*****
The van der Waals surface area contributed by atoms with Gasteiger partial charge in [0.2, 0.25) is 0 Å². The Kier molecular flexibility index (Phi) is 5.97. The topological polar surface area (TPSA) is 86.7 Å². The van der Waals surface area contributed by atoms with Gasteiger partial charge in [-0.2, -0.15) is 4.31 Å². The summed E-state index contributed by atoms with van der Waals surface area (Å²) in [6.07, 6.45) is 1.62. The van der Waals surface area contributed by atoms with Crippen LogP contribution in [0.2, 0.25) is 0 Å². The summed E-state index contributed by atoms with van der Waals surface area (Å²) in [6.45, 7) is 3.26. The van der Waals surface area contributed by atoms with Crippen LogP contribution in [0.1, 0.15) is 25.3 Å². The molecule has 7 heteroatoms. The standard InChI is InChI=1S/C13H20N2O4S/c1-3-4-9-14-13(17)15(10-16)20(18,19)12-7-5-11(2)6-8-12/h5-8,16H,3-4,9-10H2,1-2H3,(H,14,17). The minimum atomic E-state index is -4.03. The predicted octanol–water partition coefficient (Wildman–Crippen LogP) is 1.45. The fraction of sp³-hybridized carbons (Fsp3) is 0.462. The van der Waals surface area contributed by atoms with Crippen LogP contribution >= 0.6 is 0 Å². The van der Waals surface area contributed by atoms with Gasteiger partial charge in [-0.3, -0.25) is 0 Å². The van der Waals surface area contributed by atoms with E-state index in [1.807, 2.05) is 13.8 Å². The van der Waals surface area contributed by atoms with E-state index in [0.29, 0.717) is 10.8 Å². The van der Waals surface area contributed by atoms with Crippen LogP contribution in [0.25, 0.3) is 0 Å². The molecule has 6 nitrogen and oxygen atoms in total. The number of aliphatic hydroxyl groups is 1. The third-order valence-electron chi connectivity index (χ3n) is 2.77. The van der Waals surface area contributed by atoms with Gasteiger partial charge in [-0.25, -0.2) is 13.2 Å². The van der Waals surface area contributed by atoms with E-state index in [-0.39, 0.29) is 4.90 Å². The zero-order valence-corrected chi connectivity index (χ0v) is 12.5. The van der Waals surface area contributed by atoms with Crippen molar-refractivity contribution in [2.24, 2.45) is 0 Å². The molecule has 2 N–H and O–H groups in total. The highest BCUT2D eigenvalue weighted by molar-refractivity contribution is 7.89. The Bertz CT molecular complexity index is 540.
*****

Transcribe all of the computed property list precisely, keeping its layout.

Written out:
The van der Waals surface area contributed by atoms with Gasteiger partial charge in [0.2, 0.25) is 0 Å². The Kier molecular flexibility index (Phi) is 5.97. The topological polar surface area (TPSA) is 86.7 Å². The van der Waals surface area contributed by atoms with Gasteiger partial charge in [-0.2, -0.15) is 4.31 Å². The summed E-state index contributed by atoms with van der Waals surface area (Å²) in [6.07, 6.45) is 1.62. The van der Waals surface area contributed by atoms with Crippen LogP contribution in [0.2, 0.25) is 0 Å². The summed E-state index contributed by atoms with van der Waals surface area (Å²) in [6.45, 7) is 3.26. The van der Waals surface area contributed by atoms with Crippen LogP contribution in [0.1, 0.15) is 25.3 Å². The molecule has 7 heteroatoms. The standard InChI is InChI=1S/C13H20N2O4S/c1-3-4-9-14-13(17)15(10-16)20(18,19)12-7-5-11(2)6-8-12/h5-8,16H,3-4,9-10H2,1-2H3,(H,14,17). The minimum atomic E-state index is -4.03. The predicted octanol–water partition coefficient (Wildman–Crippen LogP) is 1.45. The fraction of sp³-hybridized carbons (Fsp3) is 0.462. The van der Waals surface area contributed by atoms with Crippen LogP contribution >= 0.6 is 0 Å². The van der Waals surface area contributed by atoms with Gasteiger partial charge in [-0.3, -0.25) is 0 Å². The van der Waals surface area contributed by atoms with E-state index in [1.807, 2.05) is 13.8 Å². The van der Waals surface area contributed by atoms with E-state index in [0.29, 0.717) is 10.8 Å². The van der Waals surface area contributed by atoms with Crippen LogP contribution in [0.25, 0.3) is 0 Å². The molecule has 6 nitrogen and oxygen atoms in total. The number of aliphatic hydroxyl groups is 1. The third-order valence-electron chi connectivity index (χ3n) is 2.77. The van der Waals surface area contributed by atoms with Gasteiger partial charge in [-0.25, -0.2) is 13.2 Å². The van der Waals surface area contributed by atoms with E-state index in [-0.39, 0.29) is 4.90 Å². The zero-order valence-corrected chi connectivity index (χ0v) is 12.5. The van der Waals surface area contributed by atoms with Crippen molar-refractivity contribution in [2.24, 2.45) is 0 Å². The molecule has 2 N–H and O–H groups in total. The highest BCUT2D eigenvalue weighted by molar-refractivity contribution is 7.89. The Bertz CT molecular complexity index is 540.